Then came the Panamagate scandal. The International Consortium of Investigative Journalists (ICIJ) revealed that the prime minister’s two sons and daughter were the beneficial owners of offshore companies set up in the British Virgin Islands, a known tax haven.
Thereafter, the PM addressed the nation twice, and offered a detailed account of his family’s businesses in the National Assembly, explaining how his late father had built the business empire, which was the source of income used to buy properties in London and other holdings.
At the moment, an opposition alliance has agreed to sit with the government in a parliamentary committee, which will frame the ToR for the judicial commission to investigate whether the PM’s family members, and indeed all others named in the Panama Papers, had used illegal money to set up offshore companies.
Although the prime minister has promised to resign if proven guilty by the proposed commission, the two main opposition parties — PPP and PTI — are of the view that the PM must step down until investigations are completed.
In terms of legislation, the fourteenth National Assembly has passed 48 acts since its inception.
While the focus of most legislation under the PPP years was purifying the Constitution of the “unconstitutional and undemocratic acts of General Pervez Musharraf”, the PML-N’s thrust has been the economy, besides anti-terror measures such as the Protection of Pakistan Act, the National Action Plan (NAP) and the controversial 21st amendment.
For example, the PPP managed to pass the seminal 18th amendment, which ensured provincial autonomy and countered the 17th amendment – introduced by Gen Musharraf – that had reprised the controversial Clause 58(2)b, giving himself the power to dissolve parliament.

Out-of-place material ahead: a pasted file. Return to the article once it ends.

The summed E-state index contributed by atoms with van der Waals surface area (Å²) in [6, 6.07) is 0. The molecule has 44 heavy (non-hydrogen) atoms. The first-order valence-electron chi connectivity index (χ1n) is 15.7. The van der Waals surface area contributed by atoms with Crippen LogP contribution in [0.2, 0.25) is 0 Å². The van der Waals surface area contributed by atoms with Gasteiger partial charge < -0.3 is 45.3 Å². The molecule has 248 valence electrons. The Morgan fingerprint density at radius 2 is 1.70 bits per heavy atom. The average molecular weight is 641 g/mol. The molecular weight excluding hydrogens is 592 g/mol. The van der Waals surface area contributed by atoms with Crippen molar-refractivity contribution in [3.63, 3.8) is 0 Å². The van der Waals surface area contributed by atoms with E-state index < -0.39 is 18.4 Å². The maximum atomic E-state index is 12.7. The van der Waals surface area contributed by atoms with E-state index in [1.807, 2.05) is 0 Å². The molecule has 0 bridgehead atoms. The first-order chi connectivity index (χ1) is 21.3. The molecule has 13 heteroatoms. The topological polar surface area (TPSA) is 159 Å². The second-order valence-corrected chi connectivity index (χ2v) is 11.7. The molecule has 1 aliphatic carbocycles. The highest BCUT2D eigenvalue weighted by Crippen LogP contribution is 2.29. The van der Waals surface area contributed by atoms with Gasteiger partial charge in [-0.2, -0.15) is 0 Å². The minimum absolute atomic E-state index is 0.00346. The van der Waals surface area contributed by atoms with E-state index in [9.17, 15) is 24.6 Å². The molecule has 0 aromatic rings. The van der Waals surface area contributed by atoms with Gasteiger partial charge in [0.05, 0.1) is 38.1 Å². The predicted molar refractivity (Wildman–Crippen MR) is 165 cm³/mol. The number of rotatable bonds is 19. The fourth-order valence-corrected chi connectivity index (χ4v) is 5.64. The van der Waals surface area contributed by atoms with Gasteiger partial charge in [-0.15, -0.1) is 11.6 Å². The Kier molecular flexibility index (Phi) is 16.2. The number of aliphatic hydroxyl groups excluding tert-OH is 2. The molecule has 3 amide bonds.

The previous PPP government also passed the 19th amendment for the appointment of judges and a bill against harassment of women at workplace, despite opposition from the religious right.
On its part, the PML-N has not been able to push pro-women legislation through the federal legislature. Even the much-touted Protection of Women Against Violence Act 2015, passed by the PML-N controlled Punjab Assembly, has been slated for review over opposition from conservative quarters.
Apart from their anti-terrorism actions, the main focus of PML-N legislation has been income tax laws, privatisation, anti-dumping duties, GST and surcharges in the energy sector, among others.
To convert the national flag carrier into a public limited company, the PIAC Conversion Act was passed in April this year. But when it came to legislation against honour killings, the PML-N got cold feet and couldn’t ensure its passage despite ratification from the Senate.
Sheikh Aftab, the party’s point man for parliament, is confident that the pace of legislation would only pick up in the days to come.
Now, in his fourth year, it remains to be seen how the PM manages things. With the final two years of his term looming – a crucial period for any elected government to deliver on campaign promises – the results of the next polls hang in the balance. The PPP government that last completed five years in power was whitewashed out of the centre, primarily due to its dismal performance.
With Imran Khan breathing down their necks, the last thing the PML-N would want is to be unseated by a popular vote, come 2018.